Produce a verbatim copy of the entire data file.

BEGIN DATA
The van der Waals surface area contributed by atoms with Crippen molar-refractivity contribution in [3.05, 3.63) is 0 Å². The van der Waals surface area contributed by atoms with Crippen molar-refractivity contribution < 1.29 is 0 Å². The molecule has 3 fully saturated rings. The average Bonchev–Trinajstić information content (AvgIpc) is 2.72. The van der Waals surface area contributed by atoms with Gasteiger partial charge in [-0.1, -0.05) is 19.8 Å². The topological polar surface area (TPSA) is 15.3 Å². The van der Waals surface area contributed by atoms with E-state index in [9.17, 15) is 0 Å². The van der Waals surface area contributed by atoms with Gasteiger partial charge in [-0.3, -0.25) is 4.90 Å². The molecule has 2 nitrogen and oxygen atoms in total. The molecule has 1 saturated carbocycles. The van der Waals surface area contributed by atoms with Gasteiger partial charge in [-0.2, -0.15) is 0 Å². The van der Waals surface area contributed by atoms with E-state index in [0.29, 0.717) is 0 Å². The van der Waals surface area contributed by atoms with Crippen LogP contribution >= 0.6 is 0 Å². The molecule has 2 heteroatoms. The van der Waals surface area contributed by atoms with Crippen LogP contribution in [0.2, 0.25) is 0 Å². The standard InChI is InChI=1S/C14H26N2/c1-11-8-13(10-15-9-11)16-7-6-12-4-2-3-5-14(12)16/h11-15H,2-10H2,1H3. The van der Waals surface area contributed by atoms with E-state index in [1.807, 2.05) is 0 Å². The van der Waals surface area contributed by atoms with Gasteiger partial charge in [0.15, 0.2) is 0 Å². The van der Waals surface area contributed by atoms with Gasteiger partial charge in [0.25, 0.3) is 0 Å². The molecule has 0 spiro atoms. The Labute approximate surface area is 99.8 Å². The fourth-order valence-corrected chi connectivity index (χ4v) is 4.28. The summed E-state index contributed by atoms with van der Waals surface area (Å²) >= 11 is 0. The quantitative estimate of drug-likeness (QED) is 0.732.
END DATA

The van der Waals surface area contributed by atoms with Crippen molar-refractivity contribution in [3.05, 3.63) is 0 Å². The van der Waals surface area contributed by atoms with Crippen molar-refractivity contribution < 1.29 is 0 Å². The molecule has 3 fully saturated rings. The average Bonchev–Trinajstić information content (AvgIpc) is 2.72. The van der Waals surface area contributed by atoms with Gasteiger partial charge in [-0.1, -0.05) is 19.8 Å². The topological polar surface area (TPSA) is 15.3 Å². The van der Waals surface area contributed by atoms with E-state index in [9.17, 15) is 0 Å². The van der Waals surface area contributed by atoms with Gasteiger partial charge in [-0.3, -0.25) is 4.90 Å². The molecule has 2 nitrogen and oxygen atoms in total. The molecule has 1 saturated carbocycles. The van der Waals surface area contributed by atoms with Gasteiger partial charge in [-0.2, -0.15) is 0 Å². The van der Waals surface area contributed by atoms with E-state index in [0.29, 0.717) is 0 Å². The van der Waals surface area contributed by atoms with Crippen LogP contribution >= 0.6 is 0 Å². The molecule has 2 heteroatoms. The van der Waals surface area contributed by atoms with Crippen LogP contribution in [0.2, 0.25) is 0 Å². The standard InChI is InChI=1S/C14H26N2/c1-11-8-13(10-15-9-11)16-7-6-12-4-2-3-5-14(12)16/h11-15H,2-10H2,1H3. The van der Waals surface area contributed by atoms with E-state index in [1.807, 2.05) is 0 Å². The van der Waals surface area contributed by atoms with Gasteiger partial charge in [0.15, 0.2) is 0 Å². The van der Waals surface area contributed by atoms with Gasteiger partial charge in [0.25, 0.3) is 0 Å². The molecule has 0 spiro atoms. The Labute approximate surface area is 99.8 Å². The fourth-order valence-corrected chi connectivity index (χ4v) is 4.28. The summed E-state index contributed by atoms with van der Waals surface area (Å²) >= 11 is 0. The quantitative estimate of drug-likeness (QED) is 0.732.